There is a long standing debate in the United States about undocumented workers, and a more recent one in Europe as well. The debate is on two fronts: the public services they receive without paying taxes (in most cases), and the jobs they take away from local and the resulting pressure on local wages. In the second case, an easy solution would be for firms to stop hiring undocumented workers. But the incentives are not aligned for that, unless one puts prohibitive fines on firms doing illegal hiring.
Indeed, David Brown, Julie Hotchkiss and Myriam Quispe-Agnoli find, using administrative data from Georgia, that such firms have a competitive advantage over those the do not hire undocumented workers, or fewer. This advantage translates into a much higher survival rate, especially for little diversified firms requiring low-skilled workers. This looks like a prisoner's dilemma: if your competitor hires illegals, you have to as well, and vice-versa. But you would both be better off without, as there are legal ramifications.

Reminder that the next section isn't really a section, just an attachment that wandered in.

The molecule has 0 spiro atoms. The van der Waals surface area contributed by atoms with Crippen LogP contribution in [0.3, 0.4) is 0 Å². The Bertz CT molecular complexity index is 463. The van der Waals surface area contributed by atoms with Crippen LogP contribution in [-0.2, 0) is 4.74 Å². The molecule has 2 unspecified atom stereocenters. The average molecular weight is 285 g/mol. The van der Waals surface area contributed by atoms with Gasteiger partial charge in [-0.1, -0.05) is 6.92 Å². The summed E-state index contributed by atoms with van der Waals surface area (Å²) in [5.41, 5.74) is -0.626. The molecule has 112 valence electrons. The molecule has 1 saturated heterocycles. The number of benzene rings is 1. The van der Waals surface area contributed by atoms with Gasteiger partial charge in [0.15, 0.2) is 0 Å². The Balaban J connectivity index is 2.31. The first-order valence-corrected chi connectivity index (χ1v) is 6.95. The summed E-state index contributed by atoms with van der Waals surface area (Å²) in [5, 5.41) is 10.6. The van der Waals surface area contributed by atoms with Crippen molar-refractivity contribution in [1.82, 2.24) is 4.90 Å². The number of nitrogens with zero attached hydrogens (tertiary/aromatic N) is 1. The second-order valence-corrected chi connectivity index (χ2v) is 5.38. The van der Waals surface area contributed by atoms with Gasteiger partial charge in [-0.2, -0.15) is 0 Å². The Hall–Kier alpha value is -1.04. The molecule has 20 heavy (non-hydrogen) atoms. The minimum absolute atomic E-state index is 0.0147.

Maybe those legal ramifications need to be trumped up. Indeed, the advantage of hiring illegals is often that they are willing to undercut minimum wages or various benefits legal workers have rights to. One way to avoid this this is to give illegal workers the same rights as legal workers, as I have argued before. This is actually in the interest of documented workers, as there is then less demand for undocumented workers.